Malleable Identities: Placing the Garínagu in New Orleans
Abstract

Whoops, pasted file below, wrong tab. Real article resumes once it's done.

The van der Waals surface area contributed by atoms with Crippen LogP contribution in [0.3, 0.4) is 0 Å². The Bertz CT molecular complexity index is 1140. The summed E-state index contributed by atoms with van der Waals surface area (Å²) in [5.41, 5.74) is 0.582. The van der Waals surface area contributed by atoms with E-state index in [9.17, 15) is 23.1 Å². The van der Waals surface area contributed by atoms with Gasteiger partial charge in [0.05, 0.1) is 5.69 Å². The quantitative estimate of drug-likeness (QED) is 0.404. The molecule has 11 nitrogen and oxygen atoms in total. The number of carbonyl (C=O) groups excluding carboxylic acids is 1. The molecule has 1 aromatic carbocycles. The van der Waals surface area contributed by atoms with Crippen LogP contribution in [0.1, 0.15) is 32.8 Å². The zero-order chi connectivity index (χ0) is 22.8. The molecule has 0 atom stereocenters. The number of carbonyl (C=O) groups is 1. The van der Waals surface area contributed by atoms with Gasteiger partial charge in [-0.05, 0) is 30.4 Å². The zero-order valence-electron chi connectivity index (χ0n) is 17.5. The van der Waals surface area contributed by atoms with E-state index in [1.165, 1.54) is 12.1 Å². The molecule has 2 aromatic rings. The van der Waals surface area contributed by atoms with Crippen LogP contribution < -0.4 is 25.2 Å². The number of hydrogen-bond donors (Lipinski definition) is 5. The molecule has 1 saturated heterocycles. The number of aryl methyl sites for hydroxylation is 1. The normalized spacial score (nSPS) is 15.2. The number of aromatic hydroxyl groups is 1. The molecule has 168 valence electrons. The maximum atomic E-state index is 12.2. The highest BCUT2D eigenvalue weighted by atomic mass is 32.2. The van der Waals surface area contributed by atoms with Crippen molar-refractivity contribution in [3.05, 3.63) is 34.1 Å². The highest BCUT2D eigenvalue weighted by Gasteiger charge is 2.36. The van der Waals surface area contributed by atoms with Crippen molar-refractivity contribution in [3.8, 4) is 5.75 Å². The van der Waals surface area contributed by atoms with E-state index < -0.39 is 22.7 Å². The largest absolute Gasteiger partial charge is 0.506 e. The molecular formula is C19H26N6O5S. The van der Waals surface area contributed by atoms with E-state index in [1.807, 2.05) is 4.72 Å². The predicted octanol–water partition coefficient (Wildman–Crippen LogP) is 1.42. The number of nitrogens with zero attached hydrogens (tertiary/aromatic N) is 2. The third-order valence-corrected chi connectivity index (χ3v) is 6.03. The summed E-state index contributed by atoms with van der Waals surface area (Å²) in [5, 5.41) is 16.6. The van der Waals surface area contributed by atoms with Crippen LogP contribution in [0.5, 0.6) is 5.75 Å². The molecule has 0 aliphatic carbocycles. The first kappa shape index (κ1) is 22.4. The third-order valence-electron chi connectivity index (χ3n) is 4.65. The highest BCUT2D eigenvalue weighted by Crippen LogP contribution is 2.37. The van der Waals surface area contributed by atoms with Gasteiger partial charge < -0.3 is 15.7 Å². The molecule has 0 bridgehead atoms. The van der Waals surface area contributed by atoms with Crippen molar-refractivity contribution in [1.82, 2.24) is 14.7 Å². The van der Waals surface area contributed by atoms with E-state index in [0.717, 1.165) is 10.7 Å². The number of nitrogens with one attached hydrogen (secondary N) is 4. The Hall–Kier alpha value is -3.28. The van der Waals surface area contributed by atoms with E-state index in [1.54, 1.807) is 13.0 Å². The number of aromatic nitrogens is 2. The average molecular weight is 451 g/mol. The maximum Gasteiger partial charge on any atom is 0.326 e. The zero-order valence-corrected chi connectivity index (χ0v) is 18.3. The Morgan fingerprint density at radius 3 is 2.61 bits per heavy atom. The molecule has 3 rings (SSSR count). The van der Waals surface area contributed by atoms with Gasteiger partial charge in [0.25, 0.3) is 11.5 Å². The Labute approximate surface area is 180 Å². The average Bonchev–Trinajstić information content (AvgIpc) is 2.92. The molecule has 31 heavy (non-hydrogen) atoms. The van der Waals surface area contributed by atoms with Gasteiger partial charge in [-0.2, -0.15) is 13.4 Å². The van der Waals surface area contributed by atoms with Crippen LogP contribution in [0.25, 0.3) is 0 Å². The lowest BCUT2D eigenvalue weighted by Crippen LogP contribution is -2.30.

The multiplicity of Garifuna identity gives the Garínagu the flexibility to negotiate and shift their identity between different ethnic, racial, and national categories. Drawing on in-depth interviews, focus groups, and participant observation with Garifuna transmigrants in post-Katrina New Orleans, this research illustrates the important role a receiving community plays in how the Garínagu frame their identity. Scholarly research on the Garifuna community in New York City depicts a general identification with a global racial Blackness. In New Orleans, however, several factors sway Garifuna transmigrants to identify with the metropolitan area's Latino population and emphasize their Honduran nationality. Thus, this study underscores the importance of place-specific research that focuses on the daily lives and experiences of contemporary immigrants.


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